St. Paul had to deal with what I think are similar issues within the new Christian Church. There were disagreements among the community that caused division and resentment. His solution was to turn their minds back toward love, where they should have been in the first place. In one passage (the first quotation below) he’s talking about people eating or not eating food sacrificed to idols; in the second passage, he’s talking about not eating meat at all, or at least keeping ritual food laws.
These aren’t our conflicts today (thank God), but the same principles apply. In both cases below, the issue is people taking a stand for their individual rights to the detriment of those around them, and in both cases, St. Paul puts this attitude in the garbage where it belongs. Rather, he tells us to avoid doing something that we are free to do so that we don’t cause others who might be weaker or less intelligent or more vulnerable to be harmed, bothered, or scandalized. For the record, I don’t think taking COVID seriously means any of these things. But even if you do think that, wear your mask, literally for the love of God.
Anyway here’s St. Paul. I’m quoting extensively so you see the larger context. But if you’re bored of reading (which you should be after reading me this long), feel free to skip to the stuff I underlined:
1 Corinthians 8:1-13
Now concerning food offered to idols: we know that “all of us possess knowledge.” “Knowledge” puffs up, but love builds up. If any one imagines that he knows something, he does not yet know as he ought to know. But if one loves God, one is known by him. Hence, as to the eating of food offered to idols, we know that “an idol has no real existence,” and that “there is no God but one.” For although there may be so-called gods in heaven or on earth — as indeed there are many “gods” and many “lords” — yet for us there is one God, the Father, from whom are all things and for whom we exist, and one Lord, Jesus Christ, through whom are all things and through whom we exist. However, not all possess this knowledge. But some, through being hitherto accustomed to idols, eat food as really offered to an idol; and their conscience, being weak, is defiled. Food will not commend us to God. We are no worse off if we do not eat, and no better off if we do. Only take care lest this liberty of yours somehow become a stumbling block to the weak. For if any one sees you, a man of knowledge, at table in an idol’s temple, might he not be encouraged, if his conscience is weak, to eat food offered to idols? And so by your knowledge this weak man is destroyed, the brother for whom Christ died. Thus, sinning against your brethren and wounding their conscience when it is weak, you sin against Christ. Therefore, if food is a cause of my brother’s falling, I will never eat meat, lest I cause my brother to fall.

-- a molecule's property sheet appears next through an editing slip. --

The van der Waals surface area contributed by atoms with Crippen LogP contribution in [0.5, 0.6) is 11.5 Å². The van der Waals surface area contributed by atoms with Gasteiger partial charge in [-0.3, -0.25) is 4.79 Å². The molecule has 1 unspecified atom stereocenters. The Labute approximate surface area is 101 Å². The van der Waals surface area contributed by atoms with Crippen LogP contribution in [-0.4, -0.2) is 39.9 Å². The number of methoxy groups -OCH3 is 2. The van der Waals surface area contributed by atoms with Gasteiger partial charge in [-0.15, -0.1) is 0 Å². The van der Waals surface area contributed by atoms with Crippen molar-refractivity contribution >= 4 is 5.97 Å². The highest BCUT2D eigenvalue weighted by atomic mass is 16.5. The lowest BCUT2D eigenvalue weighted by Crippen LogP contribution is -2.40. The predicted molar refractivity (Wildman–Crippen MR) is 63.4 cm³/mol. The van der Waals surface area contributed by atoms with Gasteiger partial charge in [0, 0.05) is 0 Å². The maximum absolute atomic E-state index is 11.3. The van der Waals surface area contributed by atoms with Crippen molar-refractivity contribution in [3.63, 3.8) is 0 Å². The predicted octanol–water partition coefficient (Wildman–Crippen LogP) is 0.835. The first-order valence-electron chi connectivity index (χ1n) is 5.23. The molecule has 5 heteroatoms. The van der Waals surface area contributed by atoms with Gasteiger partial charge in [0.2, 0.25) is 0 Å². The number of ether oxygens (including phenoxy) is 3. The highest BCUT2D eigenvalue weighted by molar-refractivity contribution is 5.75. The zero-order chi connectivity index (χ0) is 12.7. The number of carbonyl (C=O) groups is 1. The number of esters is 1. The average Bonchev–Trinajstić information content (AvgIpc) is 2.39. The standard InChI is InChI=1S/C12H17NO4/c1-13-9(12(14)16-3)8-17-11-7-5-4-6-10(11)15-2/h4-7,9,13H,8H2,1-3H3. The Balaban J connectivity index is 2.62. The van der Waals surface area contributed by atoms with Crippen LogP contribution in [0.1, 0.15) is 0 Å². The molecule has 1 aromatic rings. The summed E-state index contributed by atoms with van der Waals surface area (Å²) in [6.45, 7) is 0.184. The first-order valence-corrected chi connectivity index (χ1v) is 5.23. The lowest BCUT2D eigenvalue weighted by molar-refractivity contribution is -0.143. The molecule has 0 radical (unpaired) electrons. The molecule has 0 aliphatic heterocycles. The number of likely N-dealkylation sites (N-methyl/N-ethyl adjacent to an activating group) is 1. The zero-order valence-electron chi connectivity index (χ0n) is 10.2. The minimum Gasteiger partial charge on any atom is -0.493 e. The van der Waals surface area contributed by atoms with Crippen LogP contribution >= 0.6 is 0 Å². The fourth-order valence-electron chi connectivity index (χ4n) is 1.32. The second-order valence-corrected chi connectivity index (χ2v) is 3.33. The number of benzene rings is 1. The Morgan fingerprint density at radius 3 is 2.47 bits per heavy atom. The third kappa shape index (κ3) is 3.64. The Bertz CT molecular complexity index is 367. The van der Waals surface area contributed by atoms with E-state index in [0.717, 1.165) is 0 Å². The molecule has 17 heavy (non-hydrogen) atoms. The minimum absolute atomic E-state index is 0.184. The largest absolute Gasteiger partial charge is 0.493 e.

As for the man who is weak in faith, welcome him, but not for disputes over opinions. One believes he may eat anything, while the weak man eats only vegetables. Let not him who eats despise him who abstains, and let not him who abstains pass judgment on him who eats; for God has welcomed him. Who are you to pass judgment on the servant of another? It is before his own master that he stands or falls. And he will be upheld, for the Master is able to make him stand. One man esteems one day as better than another, while another man esteems all days alike. Let every one be fully convinced in his own mind. He who observes the day, observes it in honor of the Lord. He also who eats, eats in honor of the Lord, since he gives thanks to God; while he who abstains, abstains in honor of the Lord and gives thanks to God. None of us lives to himself, and none of us dies to himself. If we live, we live to the Lord, and if we die, we die to the Lord; so then, whether we live or whether we die, we are the Lord’s. For to this end Christ died and lived again, that he might be Lord both of the dead and of the living. Why do you pass judgment on your brother? Or you, why do you despise your brother? For we shall all stand before the judgment seat of God; for it is written, “As I live, says the Lord, every knee shall bow to me, and every tongue shall give praise to God.” So each of us shall give account of himself to God. Then let us no more pass judgment on one another, but rather decide never to put a stumbling block or hindrance in the way of a brother. I know and am persuaded in the Lord Jesus that nothing is unclean in itself; but it is unclean for any one who thinks it unclean. If your brother is being injured by what you eat, you are no longer walking in love. Do not let what you eat cause the ruin of one for whom Christ died. So do not let your good be spoken of as evil. For the kingdom of God is not food and drink but righteousness and peace and joy in the Holy Spirit; he who thus serves Christ is acceptable to God and approved by men. Let us then pursue what makes for peace and for mutual upbuilding. Do not, for the sake of food, destroy the work of God. Everything is indeed clean, but it is wrong for any one to make others fall by what he eats; it is right not to eat meat or drink wine or do anything that makes your brother stumble. The faith that you have, keep between yourself and God; happy is he who has no reason to judge himself for what he approves. But he who has doubts is condemned, if he eats, because he does not act from faith; for whatever does not proceed from faith is sin. We who are strong ought to bear with the failings of the weak, and not to please ourselves; let each of us please his neighbor for his good, to edify him. For Christ did not please himself; but, as it is written, “The reproaches of those who reproached thee fell on me.“